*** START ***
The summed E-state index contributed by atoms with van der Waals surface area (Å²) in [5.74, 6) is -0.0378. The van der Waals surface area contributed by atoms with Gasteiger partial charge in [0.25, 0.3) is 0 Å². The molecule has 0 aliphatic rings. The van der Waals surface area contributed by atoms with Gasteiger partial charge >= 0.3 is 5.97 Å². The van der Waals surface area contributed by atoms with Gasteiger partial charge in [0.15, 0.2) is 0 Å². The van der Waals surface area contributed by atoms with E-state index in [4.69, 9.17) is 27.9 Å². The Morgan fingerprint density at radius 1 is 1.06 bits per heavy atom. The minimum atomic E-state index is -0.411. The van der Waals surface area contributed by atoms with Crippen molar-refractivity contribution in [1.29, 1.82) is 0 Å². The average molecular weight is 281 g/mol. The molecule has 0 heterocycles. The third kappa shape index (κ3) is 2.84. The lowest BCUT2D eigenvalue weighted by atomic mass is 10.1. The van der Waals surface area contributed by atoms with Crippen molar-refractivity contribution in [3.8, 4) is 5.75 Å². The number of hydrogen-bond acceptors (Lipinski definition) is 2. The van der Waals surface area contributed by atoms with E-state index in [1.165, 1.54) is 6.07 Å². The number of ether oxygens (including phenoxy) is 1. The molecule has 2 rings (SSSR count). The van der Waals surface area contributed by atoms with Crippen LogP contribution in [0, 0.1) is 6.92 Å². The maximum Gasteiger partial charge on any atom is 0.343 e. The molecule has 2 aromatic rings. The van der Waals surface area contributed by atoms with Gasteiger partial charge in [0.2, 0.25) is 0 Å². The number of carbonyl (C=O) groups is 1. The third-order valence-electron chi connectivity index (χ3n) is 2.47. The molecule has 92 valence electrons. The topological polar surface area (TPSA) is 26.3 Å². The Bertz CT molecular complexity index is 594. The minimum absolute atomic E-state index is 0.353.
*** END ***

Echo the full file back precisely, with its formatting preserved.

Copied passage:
The summed E-state index contributed by atoms with van der Waals surface area (Å²) in [5.74, 6) is -0.0378. The van der Waals surface area contributed by atoms with Gasteiger partial charge in [0.25, 0.3) is 0 Å². The molecule has 0 aliphatic rings. The van der Waals surface area contributed by atoms with Gasteiger partial charge >= 0.3 is 5.97 Å². The van der Waals surface area contributed by atoms with Gasteiger partial charge in [0.15, 0.2) is 0 Å². The van der Waals surface area contributed by atoms with E-state index in [4.69, 9.17) is 27.9 Å². The Morgan fingerprint density at radius 1 is 1.06 bits per heavy atom. The minimum atomic E-state index is -0.411. The van der Waals surface area contributed by atoms with Crippen molar-refractivity contribution in [1.29, 1.82) is 0 Å². The average molecular weight is 281 g/mol. The molecule has 0 heterocycles. The third kappa shape index (κ3) is 2.84. The lowest BCUT2D eigenvalue weighted by atomic mass is 10.1. The van der Waals surface area contributed by atoms with Crippen molar-refractivity contribution in [3.8, 4) is 5.75 Å². The number of hydrogen-bond acceptors (Lipinski definition) is 2. The van der Waals surface area contributed by atoms with E-state index in [1.165, 1.54) is 6.07 Å². The number of ether oxygens (including phenoxy) is 1. The molecule has 2 rings (SSSR count). The van der Waals surface area contributed by atoms with Crippen LogP contribution in [0, 0.1) is 6.92 Å². The maximum Gasteiger partial charge on any atom is 0.343 e. The molecule has 2 aromatic rings. The van der Waals surface area contributed by atoms with Gasteiger partial charge in [0.2, 0.25) is 0 Å². The number of carbonyl (C=O) groups is 1. The third-order valence-electron chi connectivity index (χ3n) is 2.47. The molecule has 92 valence electrons. The topological polar surface area (TPSA) is 26.3 Å². The Bertz CT molecular complexity index is 594. The minimum absolute atomic E-state index is 0.353.